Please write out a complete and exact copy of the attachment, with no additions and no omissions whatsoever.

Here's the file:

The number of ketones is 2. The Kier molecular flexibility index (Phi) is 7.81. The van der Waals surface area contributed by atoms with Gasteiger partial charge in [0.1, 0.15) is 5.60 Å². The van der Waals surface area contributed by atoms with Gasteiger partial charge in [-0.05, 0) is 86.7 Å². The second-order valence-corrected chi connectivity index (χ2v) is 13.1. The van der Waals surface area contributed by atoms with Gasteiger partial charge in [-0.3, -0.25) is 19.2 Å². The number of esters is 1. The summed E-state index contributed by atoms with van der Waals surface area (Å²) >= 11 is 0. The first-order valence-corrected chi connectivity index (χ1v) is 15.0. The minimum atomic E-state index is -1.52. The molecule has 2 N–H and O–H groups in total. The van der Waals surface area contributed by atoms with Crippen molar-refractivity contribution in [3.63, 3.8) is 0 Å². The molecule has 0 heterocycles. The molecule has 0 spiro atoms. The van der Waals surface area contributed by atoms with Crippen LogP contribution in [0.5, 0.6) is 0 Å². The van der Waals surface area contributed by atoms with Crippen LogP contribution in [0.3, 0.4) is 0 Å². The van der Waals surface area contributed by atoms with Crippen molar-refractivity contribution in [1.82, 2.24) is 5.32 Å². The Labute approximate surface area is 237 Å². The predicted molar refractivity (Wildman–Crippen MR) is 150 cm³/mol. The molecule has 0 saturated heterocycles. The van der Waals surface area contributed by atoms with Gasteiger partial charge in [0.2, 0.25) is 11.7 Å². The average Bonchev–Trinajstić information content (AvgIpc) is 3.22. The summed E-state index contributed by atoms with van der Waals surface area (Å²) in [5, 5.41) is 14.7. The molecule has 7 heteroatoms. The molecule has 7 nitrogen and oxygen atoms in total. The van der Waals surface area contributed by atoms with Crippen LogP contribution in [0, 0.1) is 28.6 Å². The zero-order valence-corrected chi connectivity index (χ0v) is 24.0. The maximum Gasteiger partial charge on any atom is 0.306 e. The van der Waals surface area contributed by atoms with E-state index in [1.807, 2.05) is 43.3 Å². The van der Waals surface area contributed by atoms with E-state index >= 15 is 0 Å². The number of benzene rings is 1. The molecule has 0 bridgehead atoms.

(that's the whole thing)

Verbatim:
The number of ketones is 2. The Kier molecular flexibility index (Phi) is 7.81. The van der Waals surface area contributed by atoms with Gasteiger partial charge in [0.1, 0.15) is 5.60 Å². The van der Waals surface area contributed by atoms with Gasteiger partial charge in [-0.05, 0) is 86.7 Å². The second-order valence-corrected chi connectivity index (χ2v) is 13.1. The van der Waals surface area contributed by atoms with Gasteiger partial charge in [-0.3, -0.25) is 19.2 Å². The number of esters is 1. The summed E-state index contributed by atoms with van der Waals surface area (Å²) >= 11 is 0. The first-order valence-corrected chi connectivity index (χ1v) is 15.0. The minimum atomic E-state index is -1.52. The molecule has 2 N–H and O–H groups in total. The van der Waals surface area contributed by atoms with Crippen molar-refractivity contribution in [3.63, 3.8) is 0 Å². The molecule has 0 heterocycles. The molecule has 0 spiro atoms. The van der Waals surface area contributed by atoms with Crippen LogP contribution in [0.5, 0.6) is 0 Å². The van der Waals surface area contributed by atoms with Crippen LogP contribution in [0.3, 0.4) is 0 Å². The van der Waals surface area contributed by atoms with Crippen molar-refractivity contribution in [1.82, 2.24) is 5.32 Å². The Labute approximate surface area is 237 Å². The predicted molar refractivity (Wildman–Crippen MR) is 150 cm³/mol. The molecule has 0 saturated heterocycles. The van der Waals surface area contributed by atoms with Gasteiger partial charge in [0.2, 0.25) is 11.7 Å². The average Bonchev–Trinajstić information content (AvgIpc) is 3.22. The summed E-state index contributed by atoms with van der Waals surface area (Å²) in [5, 5.41) is 14.7. The molecule has 7 heteroatoms. The molecule has 7 nitrogen and oxygen atoms in total. The van der Waals surface area contributed by atoms with Crippen LogP contribution in [0, 0.1) is 28.6 Å². The zero-order valence-corrected chi connectivity index (χ0v) is 24.0. The maximum Gasteiger partial charge on any atom is 0.306 e. The van der Waals surface area contributed by atoms with E-state index in [1.807, 2.05) is 43.3 Å². The van der Waals surface area contributed by atoms with E-state index >= 15 is 0 Å². The number of benzene rings is 1. The molecule has 0 bridgehead atoms.